Health & Medicine

The CDC says there's a flu epidemic raging in America

RTR3CAM9.jpg

Nurse Donna Riccardi administers a shot of Influenze virus vaccine to patient Deanna Joa at the New York Downtown Hospital in New York on January 10, 2013. 

Credit:

Andrew Kelly/Reuters

It's that time again: The flu, short for influenza, is in season, and it's hitting the United States particularly hard this year.

Player utilities

This story is based on a radio interview. Listen to the full interview.

Twenty-two states and Puerto Rico are reporting high flu activity, meaning more people are getting hospitalized, and there are more laboratory-confirmed cases of the virus. Additionally, pharmacies are reporting difficulty stocking flu medicine, especially the children's liquid flu medicine Tamiflu. That led the Centers for Disease Control to declare a flu epidemic just last week.

One of the heavily affected states is South Carolina, where the number of confirmed cases of influenza sits at 28,000 — twice as many as there were at this time last year. Twenty people have died from complications with influenza so far, and additional 500 people were hospitalized last week.

“The emergency rooms definitely have a bunch more people coming in,” says Dr. Anna Kathryn Rye, the director of pediatric infectious diseases at Palmetto Health Children's Hospital in Columbia, South Carolina. “Primary care physicians are seeing a lot more patients that are sick, we’re trying to fit more people in and we’re working later. It’s been very rough the last couple of weeks.”

But Rye also says doctors in the state are ready to fight this common winter illness even despite the rise in cases. “Our communities are well prepared — influenza season is something that we see every year,” Rye says. “As physicians, we know that it can wax and wane from year to year.”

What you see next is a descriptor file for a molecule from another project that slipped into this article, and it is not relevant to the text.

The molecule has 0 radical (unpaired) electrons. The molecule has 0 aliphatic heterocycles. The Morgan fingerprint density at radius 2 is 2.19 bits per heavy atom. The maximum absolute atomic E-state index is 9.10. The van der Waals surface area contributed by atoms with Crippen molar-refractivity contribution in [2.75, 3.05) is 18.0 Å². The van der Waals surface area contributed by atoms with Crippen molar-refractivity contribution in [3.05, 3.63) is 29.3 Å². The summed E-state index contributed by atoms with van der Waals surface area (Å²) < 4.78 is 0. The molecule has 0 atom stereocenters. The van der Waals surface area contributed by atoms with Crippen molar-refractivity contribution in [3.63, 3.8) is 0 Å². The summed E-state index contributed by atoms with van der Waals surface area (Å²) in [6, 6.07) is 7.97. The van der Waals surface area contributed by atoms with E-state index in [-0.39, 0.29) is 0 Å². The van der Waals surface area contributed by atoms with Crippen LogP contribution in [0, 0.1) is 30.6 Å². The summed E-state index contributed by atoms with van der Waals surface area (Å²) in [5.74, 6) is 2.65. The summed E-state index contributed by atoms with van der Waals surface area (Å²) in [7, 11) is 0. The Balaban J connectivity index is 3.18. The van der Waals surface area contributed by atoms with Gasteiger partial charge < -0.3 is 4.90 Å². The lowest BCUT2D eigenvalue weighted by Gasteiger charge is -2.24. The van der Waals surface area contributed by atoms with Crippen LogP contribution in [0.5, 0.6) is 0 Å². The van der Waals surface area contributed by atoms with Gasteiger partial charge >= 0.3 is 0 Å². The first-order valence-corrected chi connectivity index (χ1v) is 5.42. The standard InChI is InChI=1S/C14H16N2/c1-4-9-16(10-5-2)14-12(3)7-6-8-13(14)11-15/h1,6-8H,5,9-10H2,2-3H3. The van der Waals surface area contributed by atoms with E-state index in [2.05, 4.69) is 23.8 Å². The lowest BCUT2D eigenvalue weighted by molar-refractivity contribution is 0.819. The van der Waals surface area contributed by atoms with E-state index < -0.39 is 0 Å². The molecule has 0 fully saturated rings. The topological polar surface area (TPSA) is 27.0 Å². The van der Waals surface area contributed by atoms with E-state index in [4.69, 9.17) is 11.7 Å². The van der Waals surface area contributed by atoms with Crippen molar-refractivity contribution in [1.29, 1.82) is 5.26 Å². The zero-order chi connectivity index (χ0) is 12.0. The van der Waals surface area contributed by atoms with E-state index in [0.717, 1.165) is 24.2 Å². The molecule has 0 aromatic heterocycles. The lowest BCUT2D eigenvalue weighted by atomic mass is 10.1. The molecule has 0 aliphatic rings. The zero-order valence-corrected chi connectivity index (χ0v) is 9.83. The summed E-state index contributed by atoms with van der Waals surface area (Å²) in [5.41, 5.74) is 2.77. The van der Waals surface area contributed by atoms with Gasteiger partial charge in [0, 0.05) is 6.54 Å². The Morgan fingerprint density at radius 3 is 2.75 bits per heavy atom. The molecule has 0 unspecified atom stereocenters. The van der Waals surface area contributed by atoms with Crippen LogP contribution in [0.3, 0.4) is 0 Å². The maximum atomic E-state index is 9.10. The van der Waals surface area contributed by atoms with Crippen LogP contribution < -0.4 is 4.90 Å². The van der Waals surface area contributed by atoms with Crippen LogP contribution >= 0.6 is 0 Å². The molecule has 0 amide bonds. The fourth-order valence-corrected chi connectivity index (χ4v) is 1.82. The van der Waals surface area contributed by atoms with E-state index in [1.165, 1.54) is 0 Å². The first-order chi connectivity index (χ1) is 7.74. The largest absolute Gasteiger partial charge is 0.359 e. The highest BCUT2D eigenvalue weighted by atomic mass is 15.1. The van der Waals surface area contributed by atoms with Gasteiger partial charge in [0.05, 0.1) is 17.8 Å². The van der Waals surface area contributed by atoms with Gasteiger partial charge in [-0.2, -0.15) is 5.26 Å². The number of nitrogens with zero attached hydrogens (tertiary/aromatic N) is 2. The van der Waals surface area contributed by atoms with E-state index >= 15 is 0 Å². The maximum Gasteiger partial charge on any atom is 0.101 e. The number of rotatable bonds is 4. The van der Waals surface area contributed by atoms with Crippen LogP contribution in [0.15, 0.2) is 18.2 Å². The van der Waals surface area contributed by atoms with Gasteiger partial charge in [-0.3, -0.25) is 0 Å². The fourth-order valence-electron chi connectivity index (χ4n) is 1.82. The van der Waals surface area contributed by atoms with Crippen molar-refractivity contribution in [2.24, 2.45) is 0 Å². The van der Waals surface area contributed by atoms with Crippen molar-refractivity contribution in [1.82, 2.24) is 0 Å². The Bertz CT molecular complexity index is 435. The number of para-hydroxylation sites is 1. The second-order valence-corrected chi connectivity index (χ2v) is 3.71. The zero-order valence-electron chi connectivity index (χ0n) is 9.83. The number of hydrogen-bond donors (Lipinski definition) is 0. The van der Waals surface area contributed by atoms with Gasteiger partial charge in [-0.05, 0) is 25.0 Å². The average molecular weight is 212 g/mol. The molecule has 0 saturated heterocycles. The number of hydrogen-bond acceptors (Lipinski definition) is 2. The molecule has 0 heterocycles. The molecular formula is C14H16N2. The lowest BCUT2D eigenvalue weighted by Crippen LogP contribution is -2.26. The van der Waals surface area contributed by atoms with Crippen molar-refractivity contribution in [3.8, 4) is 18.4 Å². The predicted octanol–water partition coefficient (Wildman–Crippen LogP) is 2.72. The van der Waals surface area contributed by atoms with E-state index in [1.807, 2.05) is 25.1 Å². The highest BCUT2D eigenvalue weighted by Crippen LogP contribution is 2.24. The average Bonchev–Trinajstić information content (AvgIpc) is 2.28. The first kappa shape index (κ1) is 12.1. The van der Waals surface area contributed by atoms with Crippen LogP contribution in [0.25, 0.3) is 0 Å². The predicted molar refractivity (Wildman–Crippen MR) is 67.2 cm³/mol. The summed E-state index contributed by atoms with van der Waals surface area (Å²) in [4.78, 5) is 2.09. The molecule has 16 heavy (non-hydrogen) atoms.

The virus is manageable with a vaccine, but thousands still die each year. Tthe young and those aged 65 years or older have an increased risk from dying from the flu.

“I wish the demand [for the vaccine] was higher,” Rye says. “That is something that I think we as practitioners could do better, to push the flu vaccine on our patients. The other thing is to get awareness out there that the flu vaccine is very important to get. I think people forget that influenza is a deadly disease.”

Though the death rate can vary country to country, the World Health Organization estimates that about 250,000 to 500,000 people worldwide die every year from influenza. In the US, states aren't required to report adult flu deaths, but the CDC estimates that the annual number of people who die from the flu each year in the US ranges from about 3,000 to 49,000.

“It’s something that absolutely can kill you,” Rye says. “It can kill people in more numbers than, say, Ebola, which is out there in the news and really doesn’t affect anyone in South Carolina or the United States.”

This story is based on an interview from PRI's The Takeaway, a public radio program that invites you to be part of the American conversation.